Rewiring vintage TV, trying not to die. Very simple question

Discussion in 'The Projects Forum' started by bigalthethird, Feb 10, 2010.

  1. bigalthethird

    Thread Starter New Member

    Feb 10, 2010
    9
    0
    What's up guys? I'm new here, and I just have a very simple question that I simply can't get the answer to.

    I have 1950 television, and I'm redoing it just slightly. I'll leave the details out, but in short I redid the power supply a little bit.

    Now, I left the original wiring mostly intact, and soldered the new power wires exactly where the old ones were. But (stupidly), I never took voltage measurements of the case with the old wiring. Basically, I'm paranoid of touching the case while it's on (which is necessary to adjust any of the picture settings - the knobs are all metallic), as I don't want to get fried. With the old wiring, I never got any sort of shock. And the new wiring is identical, at least I'm almost sure it is. But here's what's confusing me:

    When I hook up the red wire of my multimeter to a wire I know is hot and the black one to the other wire for the power supply, it reads 120V (normal). When I hook up the red to hot, and the black wire to any part of the casing, it reads somewhere in the 30 volt region (but it fluctuates wildly). Why is this!? What should it read when I hook the red to hot and the black to the case/knobs?

    I've heard differing opinions. Some people say that if the case is grounded, it should give a voltage reading. Others say that if this happens, you'll get shocked if you simply touch the case. What's the right answer?

    Thanks guys
     
  2. studiot

    AAC Fanatic!

    Nov 9, 2007
    5,005
    513
    Welcome to AAC

    I'm glad you are still alive

    Many pieces of equipment from older years were constructed with a live (non grounded) chassis.

    TV's in particular had lethal voltages inside, earlier ones often had poor if any shrouding. You need special probes (and multimeters) to measure these. So be very careful what you connect to.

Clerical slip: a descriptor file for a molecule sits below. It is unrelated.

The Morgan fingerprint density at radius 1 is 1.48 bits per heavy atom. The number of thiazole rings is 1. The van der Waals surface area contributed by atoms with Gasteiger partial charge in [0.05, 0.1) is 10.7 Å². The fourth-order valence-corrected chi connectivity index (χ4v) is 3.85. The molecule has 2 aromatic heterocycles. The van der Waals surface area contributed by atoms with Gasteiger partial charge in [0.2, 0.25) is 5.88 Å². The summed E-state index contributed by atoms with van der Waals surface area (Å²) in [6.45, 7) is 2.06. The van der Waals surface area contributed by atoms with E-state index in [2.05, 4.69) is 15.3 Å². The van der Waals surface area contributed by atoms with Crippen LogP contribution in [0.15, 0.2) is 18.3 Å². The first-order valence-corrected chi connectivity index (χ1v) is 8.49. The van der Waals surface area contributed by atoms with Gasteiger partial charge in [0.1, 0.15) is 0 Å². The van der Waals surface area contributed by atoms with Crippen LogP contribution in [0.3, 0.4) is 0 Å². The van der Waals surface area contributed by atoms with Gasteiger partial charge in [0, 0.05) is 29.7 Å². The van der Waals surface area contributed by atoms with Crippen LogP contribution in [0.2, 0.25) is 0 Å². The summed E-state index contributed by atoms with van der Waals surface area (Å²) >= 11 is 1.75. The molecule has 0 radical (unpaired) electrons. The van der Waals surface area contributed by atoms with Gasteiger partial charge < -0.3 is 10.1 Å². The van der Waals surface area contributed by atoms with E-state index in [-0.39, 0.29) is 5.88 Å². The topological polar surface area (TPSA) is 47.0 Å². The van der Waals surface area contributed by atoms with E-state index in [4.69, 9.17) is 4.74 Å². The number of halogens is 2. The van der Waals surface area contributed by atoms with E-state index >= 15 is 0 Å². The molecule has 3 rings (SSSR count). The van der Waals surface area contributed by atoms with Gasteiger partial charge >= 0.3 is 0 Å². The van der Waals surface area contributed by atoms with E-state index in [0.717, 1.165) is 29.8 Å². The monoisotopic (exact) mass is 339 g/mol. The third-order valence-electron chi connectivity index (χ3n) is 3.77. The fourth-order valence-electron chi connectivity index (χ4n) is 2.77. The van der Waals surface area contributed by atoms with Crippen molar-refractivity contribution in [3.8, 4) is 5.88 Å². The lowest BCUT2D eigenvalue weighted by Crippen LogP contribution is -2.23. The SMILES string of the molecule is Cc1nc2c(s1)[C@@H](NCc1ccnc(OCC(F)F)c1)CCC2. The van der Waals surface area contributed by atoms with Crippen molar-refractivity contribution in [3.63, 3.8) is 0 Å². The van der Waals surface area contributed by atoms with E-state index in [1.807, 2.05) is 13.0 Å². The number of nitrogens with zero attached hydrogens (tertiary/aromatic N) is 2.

You need to provide some more information.

    It would help to know where you are in the world as standards differed?

    What is the set make/model?

    Is your meter set to AC or DC?

    Does the set mains lead have two wires or three connecting. Is there an earth lead?

    If there is an earth wire what is the resistance between it and chassis when the TV is disconnected from the mains?

    You may find better help here, these guys specialise in your type of question.

    http://www.vintage-radio.net/forum/index.php
     
  3. bigalthethird

    Thread Starter New Member

    Feb 10, 2010
    9
    0
    Hey dude, sorry my reply is late. And thank you for helping!

    I live in the US. I'm not next to the tv now, but it's a 1950 Hoffman, and I don't remember the model. It only has a two prong plug.

    My tester is set to AC and it rates properly. When put into the wall, it reads 120 volts. When you put one of its leads on a hot wire, and another on the ground wire, it reads 120. When you put one on hot, and the other on the case, it averages about 30V. And when you put both leads only on the case, it reads 0 all the time.

    So what the hell is going on!? Will this damn thing shock me if I just touch the case with one hand? I don't think so, but I dunno. If I touch with both hands? I doubt it, but not sure.

    Thank you very much!
     
  4. 3ldon

    Active Member

    Jan 9, 2010
    82
    3
    Chances are you can ground the case, it should *not* be connected to either side of the 120Vac input by any significant circuitry. (bad/leaking caps?)
    When you measure from the case to the "hot" line, you are really just measuring the insulation resistance of the transformers.
    Take a 400-600K resistor and connect it across the meter, this will reduce the 1 or 10Mohm input resistance to ~~500K, and this will allow you to measure the "real" voltage.